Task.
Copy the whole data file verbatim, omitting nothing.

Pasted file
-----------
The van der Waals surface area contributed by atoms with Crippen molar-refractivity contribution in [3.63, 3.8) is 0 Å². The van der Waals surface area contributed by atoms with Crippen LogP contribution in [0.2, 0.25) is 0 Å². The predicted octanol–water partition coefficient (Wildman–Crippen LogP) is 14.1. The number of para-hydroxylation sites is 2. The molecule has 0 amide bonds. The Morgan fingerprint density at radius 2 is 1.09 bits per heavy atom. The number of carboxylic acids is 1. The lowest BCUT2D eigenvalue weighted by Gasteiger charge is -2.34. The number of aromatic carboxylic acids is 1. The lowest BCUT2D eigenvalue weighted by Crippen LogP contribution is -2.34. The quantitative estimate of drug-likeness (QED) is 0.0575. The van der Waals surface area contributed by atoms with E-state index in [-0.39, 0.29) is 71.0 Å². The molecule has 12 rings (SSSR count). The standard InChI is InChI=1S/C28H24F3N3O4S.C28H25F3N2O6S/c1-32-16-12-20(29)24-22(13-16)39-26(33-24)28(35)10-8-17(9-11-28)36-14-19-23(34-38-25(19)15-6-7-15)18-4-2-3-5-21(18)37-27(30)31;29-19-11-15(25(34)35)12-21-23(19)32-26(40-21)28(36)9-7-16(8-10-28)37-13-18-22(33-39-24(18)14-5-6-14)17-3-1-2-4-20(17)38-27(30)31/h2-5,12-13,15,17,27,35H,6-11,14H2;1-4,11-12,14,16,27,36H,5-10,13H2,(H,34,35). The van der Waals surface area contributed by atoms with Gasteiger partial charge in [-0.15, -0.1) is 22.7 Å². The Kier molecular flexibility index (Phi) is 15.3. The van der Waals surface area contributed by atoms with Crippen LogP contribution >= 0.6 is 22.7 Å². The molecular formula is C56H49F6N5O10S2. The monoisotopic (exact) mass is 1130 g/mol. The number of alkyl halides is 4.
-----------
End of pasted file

The van der Waals surface area contributed by atoms with Crippen molar-refractivity contribution in [3.63, 3.8) is 0 Å². The van der Waals surface area contributed by atoms with Crippen LogP contribution in [0.2, 0.25) is 0 Å². The predicted octanol–water partition coefficient (Wildman–Crippen LogP) is 14.1. The number of para-hydroxylation sites is 2. The molecule has 0 amide bonds. The Morgan fingerprint density at radius 2 is 1.09 bits per heavy atom. The number of carboxylic acids is 1. The lowest BCUT2D eigenvalue weighted by Gasteiger charge is -2.34. The number of aromatic carboxylic acids is 1. The lowest BCUT2D eigenvalue weighted by Crippen LogP contribution is -2.34. The quantitative estimate of drug-likeness (QED) is 0.0575. The van der Waals surface area contributed by atoms with E-state index in [-0.39, 0.29) is 71.0 Å². The molecule has 12 rings (SSSR count). The standard InChI is InChI=1S/C28H24F3N3O4S.C28H25F3N2O6S/c1-32-16-12-20(29)24-22(13-16)39-26(33-24)28(35)10-8-17(9-11-28)36-14-19-23(34-38-25(19)15-6-7-15)18-4-2-3-5-21(18)37-27(30)31;29-19-11-15(25(34)35)12-21-23(19)32-26(40-21)28(36)9-7-16(8-10-28)37-13-18-22(33-39-24(18)14-5-6-14)17-3-1-2-4-20(17)38-27(30)31/h2-5,12-13,15,17,27,35H,6-11,14H2;1-4,11-12,14,16,27,36H,5-10,13H2,(H,34,35). The van der Waals surface area contributed by atoms with Gasteiger partial charge in [-0.15, -0.1) is 22.7 Å². The Kier molecular flexibility index (Phi) is 15.3. The van der Waals surface area contributed by atoms with Crippen LogP contribution >= 0.6 is 22.7 Å². The molecular formula is C56H49F6N5O10S2. The monoisotopic (exact) mass is 1130 g/mol. The number of alkyl halides is 4.